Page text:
Before speaking with my editor, I was pretty certain that my book was ready to be published.
Yeah… I was wrong.
I thought I knew who my protagonist was. To me, she is like a real person. I know everything about her, because I created her. However, after meeting with my editor, I realized that it doesn’t matter how well I know her. My audience needs to get to know her.
So that begs the question, how do you introduce your character to your audience without an information overload? I don’t want to drag my audience down by saying things like:
Sarah always felt responsible for her little brother, ever since their parents divorced.
Roseanne feels insecure around the other girls, because she is not as attractive as they are.
Those were pretty bad examples, but I see sentences like those in books sometimes. Bland sentences that flat out tell us facts about the protagonist.
There has to be a better way to reveal a protagonist’s personality to the reader.
So let’s take a look at an example.
— Katniss Everdeen in Hunger Games
I’m picking Katniss because of her popularity. Sorry to those of you who don’t like the book, but I wanted to pick someone I thought mostly everyone would know. We get to know Katniss from the way she reacts to her surroundings. In the beginning of the book, she goes to the woods with Gale. From the easiness of their conversation, and the familiarity of the surrounding woods, the audience knows that Katniss is no stranger to breaking the law, and she knows how to feed herself. We found this out without Katniss explicitly stating, “I like the woods”. From the stories she tells about being in the woods with her dad, and meeting Gale there, we know that it is like a second home for her. Katniss shows us that through her anecdotes, rather than flat out telling us.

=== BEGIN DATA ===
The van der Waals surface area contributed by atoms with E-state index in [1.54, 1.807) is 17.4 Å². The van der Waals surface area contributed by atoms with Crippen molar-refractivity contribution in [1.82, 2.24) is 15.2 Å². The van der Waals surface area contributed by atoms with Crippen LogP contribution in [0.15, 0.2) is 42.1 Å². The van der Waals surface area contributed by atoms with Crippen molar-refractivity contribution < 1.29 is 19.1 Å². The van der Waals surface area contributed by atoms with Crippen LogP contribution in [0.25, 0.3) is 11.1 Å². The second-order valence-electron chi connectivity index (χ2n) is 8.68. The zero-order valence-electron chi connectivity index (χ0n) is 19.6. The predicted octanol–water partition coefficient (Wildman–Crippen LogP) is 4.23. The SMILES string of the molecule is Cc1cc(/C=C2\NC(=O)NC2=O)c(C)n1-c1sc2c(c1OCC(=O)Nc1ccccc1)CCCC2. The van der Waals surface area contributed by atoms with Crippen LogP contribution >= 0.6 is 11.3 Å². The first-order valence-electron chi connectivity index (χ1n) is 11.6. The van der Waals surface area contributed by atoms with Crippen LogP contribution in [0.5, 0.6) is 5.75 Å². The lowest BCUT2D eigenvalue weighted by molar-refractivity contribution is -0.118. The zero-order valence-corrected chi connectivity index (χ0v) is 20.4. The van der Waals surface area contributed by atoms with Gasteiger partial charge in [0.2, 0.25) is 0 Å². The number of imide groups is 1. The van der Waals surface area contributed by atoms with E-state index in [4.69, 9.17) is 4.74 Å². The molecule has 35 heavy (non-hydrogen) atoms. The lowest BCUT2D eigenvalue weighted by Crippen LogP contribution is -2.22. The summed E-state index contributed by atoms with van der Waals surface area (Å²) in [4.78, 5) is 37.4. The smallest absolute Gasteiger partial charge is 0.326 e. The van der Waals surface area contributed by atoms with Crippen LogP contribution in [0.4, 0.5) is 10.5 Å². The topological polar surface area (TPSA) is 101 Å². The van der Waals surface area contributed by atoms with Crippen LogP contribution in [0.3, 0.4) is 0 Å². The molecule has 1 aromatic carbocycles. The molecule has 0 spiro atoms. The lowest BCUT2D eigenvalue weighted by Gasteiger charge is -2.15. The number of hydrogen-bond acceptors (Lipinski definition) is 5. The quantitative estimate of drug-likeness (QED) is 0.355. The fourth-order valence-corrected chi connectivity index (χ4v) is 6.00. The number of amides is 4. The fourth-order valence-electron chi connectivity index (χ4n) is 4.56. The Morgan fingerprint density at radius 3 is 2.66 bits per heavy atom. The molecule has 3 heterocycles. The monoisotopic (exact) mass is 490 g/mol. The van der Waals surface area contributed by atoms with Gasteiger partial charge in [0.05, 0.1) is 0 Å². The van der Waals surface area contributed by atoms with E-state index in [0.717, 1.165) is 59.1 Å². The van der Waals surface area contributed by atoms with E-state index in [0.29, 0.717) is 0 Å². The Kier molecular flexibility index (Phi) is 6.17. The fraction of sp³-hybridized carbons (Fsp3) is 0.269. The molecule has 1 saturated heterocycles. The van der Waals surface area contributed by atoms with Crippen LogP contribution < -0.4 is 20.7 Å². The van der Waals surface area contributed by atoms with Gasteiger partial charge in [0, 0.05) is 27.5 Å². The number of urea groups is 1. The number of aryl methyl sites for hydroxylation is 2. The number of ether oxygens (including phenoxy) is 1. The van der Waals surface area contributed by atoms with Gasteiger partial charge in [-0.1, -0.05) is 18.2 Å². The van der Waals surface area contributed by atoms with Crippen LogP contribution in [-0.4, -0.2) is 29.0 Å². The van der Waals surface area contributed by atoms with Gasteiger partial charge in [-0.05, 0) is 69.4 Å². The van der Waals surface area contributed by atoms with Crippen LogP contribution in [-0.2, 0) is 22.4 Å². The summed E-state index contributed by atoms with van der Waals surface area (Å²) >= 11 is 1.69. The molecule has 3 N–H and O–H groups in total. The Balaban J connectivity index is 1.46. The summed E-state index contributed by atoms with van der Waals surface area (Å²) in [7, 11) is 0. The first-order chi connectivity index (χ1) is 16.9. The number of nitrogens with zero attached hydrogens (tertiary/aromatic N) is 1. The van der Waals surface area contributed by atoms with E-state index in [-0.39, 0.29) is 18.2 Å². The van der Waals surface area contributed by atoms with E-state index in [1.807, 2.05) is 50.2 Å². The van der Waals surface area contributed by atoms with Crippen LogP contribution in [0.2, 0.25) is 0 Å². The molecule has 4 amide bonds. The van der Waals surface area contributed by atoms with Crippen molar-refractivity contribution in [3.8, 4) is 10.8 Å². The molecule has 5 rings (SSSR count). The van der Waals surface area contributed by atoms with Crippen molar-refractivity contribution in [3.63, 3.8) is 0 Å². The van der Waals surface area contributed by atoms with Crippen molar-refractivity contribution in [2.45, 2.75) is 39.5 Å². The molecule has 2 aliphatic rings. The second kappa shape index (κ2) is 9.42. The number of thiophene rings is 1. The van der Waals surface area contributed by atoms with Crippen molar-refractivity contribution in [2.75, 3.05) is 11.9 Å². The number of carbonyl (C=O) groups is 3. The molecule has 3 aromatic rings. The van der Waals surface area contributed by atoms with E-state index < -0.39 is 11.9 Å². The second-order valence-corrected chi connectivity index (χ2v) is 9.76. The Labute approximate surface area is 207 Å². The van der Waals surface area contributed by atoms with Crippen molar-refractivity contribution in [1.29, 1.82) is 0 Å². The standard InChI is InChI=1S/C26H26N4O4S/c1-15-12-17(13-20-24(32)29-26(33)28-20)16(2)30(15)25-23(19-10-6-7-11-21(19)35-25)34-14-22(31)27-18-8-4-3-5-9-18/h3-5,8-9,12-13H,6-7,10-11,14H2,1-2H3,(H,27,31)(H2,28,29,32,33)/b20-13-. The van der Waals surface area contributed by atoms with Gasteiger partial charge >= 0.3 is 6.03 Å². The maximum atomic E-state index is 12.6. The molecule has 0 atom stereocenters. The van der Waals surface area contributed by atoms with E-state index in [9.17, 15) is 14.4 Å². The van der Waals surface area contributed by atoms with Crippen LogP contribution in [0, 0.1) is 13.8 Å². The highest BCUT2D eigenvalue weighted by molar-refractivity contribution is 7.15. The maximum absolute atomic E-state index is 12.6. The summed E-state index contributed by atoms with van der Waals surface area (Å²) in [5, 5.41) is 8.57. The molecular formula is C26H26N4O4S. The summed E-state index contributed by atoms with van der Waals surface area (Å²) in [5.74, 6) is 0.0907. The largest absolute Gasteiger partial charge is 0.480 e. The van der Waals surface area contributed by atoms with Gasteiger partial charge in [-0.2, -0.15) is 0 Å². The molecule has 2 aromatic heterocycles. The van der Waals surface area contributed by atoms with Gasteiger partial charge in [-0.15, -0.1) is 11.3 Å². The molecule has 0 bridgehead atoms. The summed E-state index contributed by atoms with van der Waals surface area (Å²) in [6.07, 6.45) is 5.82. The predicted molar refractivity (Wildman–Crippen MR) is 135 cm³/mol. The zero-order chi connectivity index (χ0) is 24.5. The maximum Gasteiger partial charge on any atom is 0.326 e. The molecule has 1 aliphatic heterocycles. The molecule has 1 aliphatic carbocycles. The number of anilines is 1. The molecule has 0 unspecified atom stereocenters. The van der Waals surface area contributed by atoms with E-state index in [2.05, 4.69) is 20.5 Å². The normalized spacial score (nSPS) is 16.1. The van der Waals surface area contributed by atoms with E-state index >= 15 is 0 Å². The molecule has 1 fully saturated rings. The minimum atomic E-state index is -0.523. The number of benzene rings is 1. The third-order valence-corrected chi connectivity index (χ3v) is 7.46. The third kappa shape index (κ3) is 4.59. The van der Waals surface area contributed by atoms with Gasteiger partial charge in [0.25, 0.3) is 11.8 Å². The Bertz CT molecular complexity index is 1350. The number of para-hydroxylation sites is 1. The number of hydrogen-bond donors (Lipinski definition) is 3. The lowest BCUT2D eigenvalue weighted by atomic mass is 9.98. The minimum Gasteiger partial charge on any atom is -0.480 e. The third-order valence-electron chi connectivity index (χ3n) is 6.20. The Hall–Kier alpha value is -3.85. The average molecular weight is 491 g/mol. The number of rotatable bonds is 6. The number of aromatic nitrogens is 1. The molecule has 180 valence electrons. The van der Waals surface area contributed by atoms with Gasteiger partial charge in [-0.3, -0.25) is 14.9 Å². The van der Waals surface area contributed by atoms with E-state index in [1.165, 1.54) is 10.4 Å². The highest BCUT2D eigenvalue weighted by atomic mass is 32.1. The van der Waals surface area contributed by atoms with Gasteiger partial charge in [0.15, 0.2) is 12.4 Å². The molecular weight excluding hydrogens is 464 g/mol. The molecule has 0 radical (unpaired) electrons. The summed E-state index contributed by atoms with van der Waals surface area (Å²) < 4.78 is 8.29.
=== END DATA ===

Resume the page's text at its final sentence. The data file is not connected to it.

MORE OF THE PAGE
When her sister is chosen as tribute, Katniss doesn’t flat out tell us “I have the urge to protect my sister”. We get that impression from the way she feels the shock of the announcement, and from the way that she calls out that she will volunteer in her sister’s place.
Suzanne Collins crafted these scenes that not only drove the story along, but also showcased Katniss’s personality. We get to know what Katniss looks like as she dresses for the Choosing Ceremony, so it is relevant to the story. We get to know her feeling of debt to Peeta from the anecdote about bread, which also is central to the story.
So essentially, story elements + essence of character = good ways to introduce character to audience.
So while we may know our characters and everything about them, we need to make sure that we put them in situations that allows our readers to get to know them as well. Anecdotes, memories, and new conflicts are great ways to show off the personalities of our characters.